29 Mar Week 3: Why getting angry can be good for business
Ok. It’s week three of this video thang. (If you’re here for the first time, you may wanna go back and watch week one and two. Your call.)
We’re all familiar with the B-word. That’s right. I’m talking about “burnout.”
And if you’re a woman entrepreneur (or a mom/overworked corporate slave/admitted perfectionist) chances are you’re all too familiar.
Burnout is that annoying little alarm that sounds when you’re pushing yourself too hard. It’s nature’s way of telling you to slow down… or else.
There are lots of yucky symptoms (ie. depression, anxiety, apathy, weight gain, etc.)
But the worst part about burnout, IMHO? It turns an otherwise happy, grateful human being into a snaggletoothed sea creature that thrives on negativity.
This week, I’ll share on my own experience with burnout. And talk about the warning signs that led me to finally taking a few days off. Hallelujah!
I’ll also share why reading about Jian Gomeshi going free (ugh), Kesha losing her case against her rapist (double ugh) and Donald Trump’s overt sexism (triple ugh with a WTF? on top) made me ANGRY.
I got so angry… that I immediately bounced back from my burnout and remembered why we’re building Vendeve in the first place.
Lastly, I’ll share some of the mind-blowing stats about the massive impact of women entrepreneurs.
In short? The whole planet will be 20% richer by 2030 if you ladies keep hustling! (Scroll down to see even more stats. Because the numbers don’t lie.)
P.S. Don’t forget to comment below telling me what topic you’re interested in hearing about next week:
Option A: raising money from investors
Option B: new features that are coming at Vendeve
The Impact of Women Entrepreneurs
Narrowing the gender gap in entrepreneurship will increase global income per person by as much as 20% by 2030. (Economist)
In emerging markets, women reinvest 90% of their earnings in their families and communities—which means that investing in women is an investment in our collective future. (Economist)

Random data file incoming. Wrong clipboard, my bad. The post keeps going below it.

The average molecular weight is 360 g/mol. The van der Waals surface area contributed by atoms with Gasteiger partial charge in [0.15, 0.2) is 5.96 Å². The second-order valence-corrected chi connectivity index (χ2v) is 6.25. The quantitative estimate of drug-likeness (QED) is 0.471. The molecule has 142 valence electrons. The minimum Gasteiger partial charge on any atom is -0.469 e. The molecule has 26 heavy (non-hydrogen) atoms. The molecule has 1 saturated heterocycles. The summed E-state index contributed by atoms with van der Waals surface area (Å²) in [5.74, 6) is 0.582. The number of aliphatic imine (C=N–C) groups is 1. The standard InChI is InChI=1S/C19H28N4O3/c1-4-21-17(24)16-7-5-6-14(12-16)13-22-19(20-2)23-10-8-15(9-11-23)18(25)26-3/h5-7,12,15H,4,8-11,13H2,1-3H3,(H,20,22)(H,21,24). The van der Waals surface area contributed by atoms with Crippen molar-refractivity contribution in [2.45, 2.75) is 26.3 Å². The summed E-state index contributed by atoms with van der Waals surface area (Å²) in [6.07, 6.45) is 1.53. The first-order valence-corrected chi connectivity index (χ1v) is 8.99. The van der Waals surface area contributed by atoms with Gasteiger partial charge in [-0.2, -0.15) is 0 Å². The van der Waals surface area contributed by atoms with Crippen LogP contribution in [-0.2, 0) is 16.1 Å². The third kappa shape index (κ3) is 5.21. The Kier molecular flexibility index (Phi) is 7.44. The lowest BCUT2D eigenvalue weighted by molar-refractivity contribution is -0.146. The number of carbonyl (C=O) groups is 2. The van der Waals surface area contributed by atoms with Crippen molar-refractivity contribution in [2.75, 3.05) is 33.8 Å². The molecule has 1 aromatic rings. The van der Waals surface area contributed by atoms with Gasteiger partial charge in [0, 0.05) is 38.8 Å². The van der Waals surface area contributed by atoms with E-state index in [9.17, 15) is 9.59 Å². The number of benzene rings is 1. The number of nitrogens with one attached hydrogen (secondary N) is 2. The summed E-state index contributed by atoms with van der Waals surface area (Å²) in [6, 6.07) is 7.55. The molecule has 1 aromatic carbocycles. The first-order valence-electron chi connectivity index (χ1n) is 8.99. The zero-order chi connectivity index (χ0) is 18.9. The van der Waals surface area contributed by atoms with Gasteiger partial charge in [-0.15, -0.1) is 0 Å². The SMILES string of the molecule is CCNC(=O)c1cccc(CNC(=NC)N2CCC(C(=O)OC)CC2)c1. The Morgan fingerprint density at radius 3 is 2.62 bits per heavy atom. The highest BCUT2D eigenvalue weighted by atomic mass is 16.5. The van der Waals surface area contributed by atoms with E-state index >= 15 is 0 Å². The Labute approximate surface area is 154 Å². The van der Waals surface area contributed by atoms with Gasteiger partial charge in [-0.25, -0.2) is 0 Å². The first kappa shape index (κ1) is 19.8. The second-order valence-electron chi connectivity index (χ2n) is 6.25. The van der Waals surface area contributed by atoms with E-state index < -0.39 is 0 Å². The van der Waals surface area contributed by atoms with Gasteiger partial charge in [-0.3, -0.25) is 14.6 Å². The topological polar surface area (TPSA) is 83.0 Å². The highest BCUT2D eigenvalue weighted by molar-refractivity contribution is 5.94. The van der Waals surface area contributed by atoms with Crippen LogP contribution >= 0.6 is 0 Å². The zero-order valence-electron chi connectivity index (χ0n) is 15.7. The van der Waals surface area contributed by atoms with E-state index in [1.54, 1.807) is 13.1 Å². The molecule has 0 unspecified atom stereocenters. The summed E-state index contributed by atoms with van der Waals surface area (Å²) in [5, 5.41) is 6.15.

Entrepreneurship fuels economic growth, with new and young businesses accounting for nearly all net new job creation. From India to Turkey, women entrepreneurs are poised to transform their local economies and, in doing so, change the world. (Entrepreneur)
Women entrepreneurs are 1.17 times more likely than men to create social ventures rather than only economic ventures (Forbes)
Women control 51% of private wealth and can use this collective power to drive social change. (Forbes)
Women entrepreneurs are more philanthropic than men. At every income level, they give to charity more often than men do — and they tend to donate more money on average than their male counterparts. (Forbes)
Women entrepreneurs are 1.23 times more likely to pursue environmental ventures than economic-focused ventures. (Forbes)
Seventy percent of the women were committed to increasing the level of their sustainable activities.(Forbes)
Women leaders tend to have significantly happier, more highly engaged teams (25%-35% higher). (Gallop)
Investor impact (tech focused)
Women-run private tech companies are more capital-efficient and also earn a 35 percent higher return on investment. When they receive venture funding, they bring in a 12 percent higher revenue than tech companies owned by males (Forbes)
Venture capital firms that invest in tech businesses run by women outperform male-led businesses (SBA)